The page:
13 S.N. Eisenstadt (ed.), Max Weber on Charisma and Institution Building. Selected Papers (: UCP, 1968), p.50. 14 Sloan’s “Product Policy” quoted in John McDonald, A Ghost’s Memoir. The Making of Alfred P. Sloan’s My Years With General Motors (Cambridge: MIT Press, 2002), 154. 15 Henry Ford, My Life and Work (Garden City: Doubleday, 1922), p. 156 and p.12.

3 Stefan Link

Motor Company’s stockholders disagreed with these plans and insisted that the company’s profits be distributed as dividends. Between 1915 and 1919, Ford was the defendant in a drawn-out litigation that the brothers, minority stockholders, had brought against him. The Dodge trial proved to be a formatively alienating experience. In its wake, Ford engineered a complete buyout of minority stock, making his company the largest privately owned corporation in the world. Then, Ford stepped down as president of the company, wishing to “devote my time to other organizations with which I am connected.”16 These organizations were two in kind: first, there was the tractor branch Henry Ford & Son, finally incorporated in 1918. Second, there was a publishing business; in November of 1918, Ford had bought the ailing weekly newspaper of his hometown, , and had equipped it with a new subtitle: The Ford International Weekly. Both enterprises were thoroughly political in nature. The Dearborn Independent would soon launch an anti- Semitic campaign that would make it notorious. As testimony to its political nature, the Independent never turned a profit between 1919 and its ultimate demise in 1927. Yet Henry Ford saw to it that the paper was financed by the Ford Motor Company’s treasury, and made personal funds available if necessary.17 Meanwhile, Henry Ford & Son, now housed in the growing factory at the Rouge, became Henry Ford’s industrial pet project: a manufacturer of tractors with no stockholders. Meanwhile Ford Motor, the larger company, still churned out Model Ts from the assembly line at Highland Park. It, too, increasingly reflected the political precepts of its founder. Because there were no stockholders to satisfy, Ford reinvested up to 100% of proceeds back into the company.18 Meanwhile, in each year between 1920 and 1929 GM earned an average net income of $123,923,000. Of this amount an average of $44,254,000 was reinvested into operations, with the balance distributed to stockholders (or 35.7% of income reinvested, and 64.3% of income paid out as dividends).19 Over the following years, Ford used the profits made on the Model T to assemble an idiosyncratic set of operations, some of which were only tenuously connected with automobile production. Besides tractors and publishing, Henry Ford branched into glass, coal, shipping, railroading, lumber, iron ore, airplane engineering, banking, and rubber.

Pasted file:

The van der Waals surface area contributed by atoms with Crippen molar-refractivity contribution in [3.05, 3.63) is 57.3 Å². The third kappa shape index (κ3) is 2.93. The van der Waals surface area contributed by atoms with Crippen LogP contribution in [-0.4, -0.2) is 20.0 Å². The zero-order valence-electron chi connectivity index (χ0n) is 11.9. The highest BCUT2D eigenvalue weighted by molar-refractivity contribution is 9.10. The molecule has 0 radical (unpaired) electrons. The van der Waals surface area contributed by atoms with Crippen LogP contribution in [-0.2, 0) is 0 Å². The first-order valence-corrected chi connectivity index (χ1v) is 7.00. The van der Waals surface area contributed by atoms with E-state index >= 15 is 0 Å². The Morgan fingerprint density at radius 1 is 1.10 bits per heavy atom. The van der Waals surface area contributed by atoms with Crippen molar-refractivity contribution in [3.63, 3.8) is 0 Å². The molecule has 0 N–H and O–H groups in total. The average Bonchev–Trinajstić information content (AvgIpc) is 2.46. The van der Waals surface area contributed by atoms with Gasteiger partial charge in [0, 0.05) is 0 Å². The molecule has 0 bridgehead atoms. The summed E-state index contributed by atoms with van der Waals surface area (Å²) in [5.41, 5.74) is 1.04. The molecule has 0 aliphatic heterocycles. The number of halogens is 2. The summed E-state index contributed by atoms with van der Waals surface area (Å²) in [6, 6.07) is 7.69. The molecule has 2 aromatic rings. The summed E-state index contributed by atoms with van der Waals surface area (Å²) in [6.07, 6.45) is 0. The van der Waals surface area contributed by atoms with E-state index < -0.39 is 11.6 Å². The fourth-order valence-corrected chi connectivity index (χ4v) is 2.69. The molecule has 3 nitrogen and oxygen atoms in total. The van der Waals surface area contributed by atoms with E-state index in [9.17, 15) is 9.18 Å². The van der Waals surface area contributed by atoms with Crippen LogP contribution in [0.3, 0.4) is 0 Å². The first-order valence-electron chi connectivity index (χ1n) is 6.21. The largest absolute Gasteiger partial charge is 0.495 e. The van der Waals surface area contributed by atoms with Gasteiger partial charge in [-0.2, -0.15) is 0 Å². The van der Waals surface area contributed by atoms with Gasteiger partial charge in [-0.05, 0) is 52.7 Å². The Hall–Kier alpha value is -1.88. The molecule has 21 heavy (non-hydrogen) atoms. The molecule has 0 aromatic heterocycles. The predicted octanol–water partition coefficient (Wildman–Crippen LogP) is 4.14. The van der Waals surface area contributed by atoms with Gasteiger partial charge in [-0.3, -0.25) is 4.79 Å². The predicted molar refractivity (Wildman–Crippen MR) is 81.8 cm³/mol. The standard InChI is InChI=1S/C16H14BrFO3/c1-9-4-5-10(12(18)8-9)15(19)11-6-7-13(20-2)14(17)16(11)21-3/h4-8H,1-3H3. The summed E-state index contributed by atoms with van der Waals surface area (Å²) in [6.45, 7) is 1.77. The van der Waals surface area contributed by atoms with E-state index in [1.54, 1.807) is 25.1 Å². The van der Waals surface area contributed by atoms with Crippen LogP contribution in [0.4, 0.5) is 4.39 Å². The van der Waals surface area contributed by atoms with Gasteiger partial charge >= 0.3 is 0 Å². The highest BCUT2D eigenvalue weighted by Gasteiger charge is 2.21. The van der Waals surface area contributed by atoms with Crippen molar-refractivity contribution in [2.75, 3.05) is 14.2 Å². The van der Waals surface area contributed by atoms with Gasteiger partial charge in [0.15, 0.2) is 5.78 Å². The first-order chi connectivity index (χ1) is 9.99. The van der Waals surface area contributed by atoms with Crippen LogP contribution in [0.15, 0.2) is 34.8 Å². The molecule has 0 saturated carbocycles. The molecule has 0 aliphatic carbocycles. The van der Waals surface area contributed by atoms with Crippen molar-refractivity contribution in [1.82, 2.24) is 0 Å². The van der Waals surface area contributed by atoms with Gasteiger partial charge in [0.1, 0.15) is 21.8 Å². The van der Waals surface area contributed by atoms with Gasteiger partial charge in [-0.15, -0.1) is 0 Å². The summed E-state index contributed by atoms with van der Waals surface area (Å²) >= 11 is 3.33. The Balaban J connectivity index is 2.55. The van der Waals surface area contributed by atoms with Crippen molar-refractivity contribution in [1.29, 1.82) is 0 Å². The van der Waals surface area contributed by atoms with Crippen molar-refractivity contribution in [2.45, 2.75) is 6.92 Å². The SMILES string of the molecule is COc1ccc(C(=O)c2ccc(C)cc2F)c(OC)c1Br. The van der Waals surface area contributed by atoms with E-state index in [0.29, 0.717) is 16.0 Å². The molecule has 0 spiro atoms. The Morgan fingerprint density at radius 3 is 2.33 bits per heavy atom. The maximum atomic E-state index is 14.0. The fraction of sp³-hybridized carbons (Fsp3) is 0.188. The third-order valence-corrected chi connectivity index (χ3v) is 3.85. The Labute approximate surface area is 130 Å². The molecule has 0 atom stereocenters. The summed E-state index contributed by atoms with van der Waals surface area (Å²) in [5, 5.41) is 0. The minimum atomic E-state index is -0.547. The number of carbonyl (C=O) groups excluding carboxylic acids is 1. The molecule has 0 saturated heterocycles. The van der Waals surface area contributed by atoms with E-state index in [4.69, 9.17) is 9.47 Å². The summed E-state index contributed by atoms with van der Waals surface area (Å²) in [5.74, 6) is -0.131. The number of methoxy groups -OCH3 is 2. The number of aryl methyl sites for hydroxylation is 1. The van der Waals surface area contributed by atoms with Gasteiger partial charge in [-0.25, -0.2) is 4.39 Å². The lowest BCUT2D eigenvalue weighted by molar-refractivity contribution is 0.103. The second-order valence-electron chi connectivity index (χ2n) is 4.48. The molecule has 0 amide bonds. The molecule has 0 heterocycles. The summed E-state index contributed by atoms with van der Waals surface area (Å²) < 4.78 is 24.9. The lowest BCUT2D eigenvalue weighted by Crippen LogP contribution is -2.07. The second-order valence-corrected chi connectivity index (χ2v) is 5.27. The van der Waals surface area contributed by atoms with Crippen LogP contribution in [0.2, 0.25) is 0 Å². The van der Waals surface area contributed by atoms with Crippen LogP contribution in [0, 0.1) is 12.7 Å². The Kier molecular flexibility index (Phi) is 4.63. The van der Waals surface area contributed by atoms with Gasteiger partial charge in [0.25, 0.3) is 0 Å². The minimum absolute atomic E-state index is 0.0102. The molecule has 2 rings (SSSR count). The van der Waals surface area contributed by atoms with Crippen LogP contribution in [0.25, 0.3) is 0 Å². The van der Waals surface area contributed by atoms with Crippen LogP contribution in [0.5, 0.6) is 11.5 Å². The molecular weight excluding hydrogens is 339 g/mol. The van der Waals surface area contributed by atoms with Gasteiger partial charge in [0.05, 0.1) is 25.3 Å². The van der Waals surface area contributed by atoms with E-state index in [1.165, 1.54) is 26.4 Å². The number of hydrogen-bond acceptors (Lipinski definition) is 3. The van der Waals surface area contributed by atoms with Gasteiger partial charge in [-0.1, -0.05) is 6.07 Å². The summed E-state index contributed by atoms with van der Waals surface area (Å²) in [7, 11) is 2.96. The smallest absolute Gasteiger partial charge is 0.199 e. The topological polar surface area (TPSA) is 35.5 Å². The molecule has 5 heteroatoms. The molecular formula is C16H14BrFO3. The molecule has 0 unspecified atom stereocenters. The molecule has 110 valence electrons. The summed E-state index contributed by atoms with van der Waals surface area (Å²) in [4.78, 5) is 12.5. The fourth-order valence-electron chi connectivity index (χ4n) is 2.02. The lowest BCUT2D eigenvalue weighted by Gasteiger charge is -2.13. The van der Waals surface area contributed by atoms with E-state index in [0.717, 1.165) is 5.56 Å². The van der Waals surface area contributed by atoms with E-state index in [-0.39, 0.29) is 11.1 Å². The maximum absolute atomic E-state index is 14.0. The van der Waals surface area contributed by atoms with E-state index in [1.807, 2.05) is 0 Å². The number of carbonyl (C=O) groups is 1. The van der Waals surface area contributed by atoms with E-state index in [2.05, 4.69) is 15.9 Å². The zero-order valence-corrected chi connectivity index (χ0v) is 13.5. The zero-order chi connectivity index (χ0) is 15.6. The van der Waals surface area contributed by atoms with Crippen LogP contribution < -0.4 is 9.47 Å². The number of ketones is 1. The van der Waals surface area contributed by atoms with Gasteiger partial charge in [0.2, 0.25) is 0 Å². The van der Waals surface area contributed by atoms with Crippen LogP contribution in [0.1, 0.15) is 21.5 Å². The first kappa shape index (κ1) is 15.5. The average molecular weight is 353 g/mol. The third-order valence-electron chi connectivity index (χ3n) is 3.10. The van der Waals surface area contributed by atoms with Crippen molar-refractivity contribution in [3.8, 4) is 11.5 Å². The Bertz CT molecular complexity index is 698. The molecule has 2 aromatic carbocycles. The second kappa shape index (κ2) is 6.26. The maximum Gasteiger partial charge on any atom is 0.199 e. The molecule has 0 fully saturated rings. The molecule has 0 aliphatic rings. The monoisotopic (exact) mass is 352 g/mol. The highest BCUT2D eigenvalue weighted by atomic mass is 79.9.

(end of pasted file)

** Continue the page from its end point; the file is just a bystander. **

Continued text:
Ford Motor Company (date of acquisition/incorporation):

1918 Henry Ford & Son (tractors built at River Rouge) Dearborn Publishing Company (Dearborn Independent)

1919 - (water-powered plants for parts production)

1920 Iron, Land, and Lumber Co. (lumber and iron ore) , Toledo and Ironton Railroad

1923 Coal Company (Coal mines in Virginia and Kentucky) Allegheny Plate Glass Plant

1925 Co.

1927 Compania Ford Industrial do (“Fordlandia” – rubber)

16 BFRC, Acc. 96, Box 16, Ford to Board of Directors, 30 Dec 1918. 17 BFRC, Acc. 284, Addenda Box 1, Dearborn Publishing Company. 18 Lawrence Seltzer, A Financial History of the American Automobile Industry (Boston and New York: Houghton Mifflin, 1928), 266. 19 Chandler Papers, Baker Library, [CP], Box 238, f.8, “GM Corporation Earnings and Dividends, 1920-1954”

4 Politics or Efficiency?

It is customary to interpret Ford’s involvements in the 1920s as moves toward vertical integration. While there was some motivation on Ford’s part to divest his company from reliance on suppliers, these steps were in fact quite limited. To be sure, Ford’s mines more than covered the company’s need for coal. But Ford’s foray into ore and lumber never came close to relieving the company of its need to acquire wood and iron from suppliers. What is more, the Ford Motor Company never, even at its height, retreated from the market of automobile parts and consistently bought more than 50% of its parts from suppliers.20 Henry Ford’s aspiration in the 1920s was a political one: to impress on the world his conviction that his business philosophy – a company run for production not profit, operated in strict work discipline, and beset neither by organized labor nor parasitic stockholders – was superior to the corporate mainstream then developing in America’s “New Era.” It was Ford’s principles, not Sloan’s, which many regarded as more “modern.” As lauded Ford’s second book Today and Tomorrow (1926): Ford was “the most modern man of his time. The future belongs to him and men like him.”21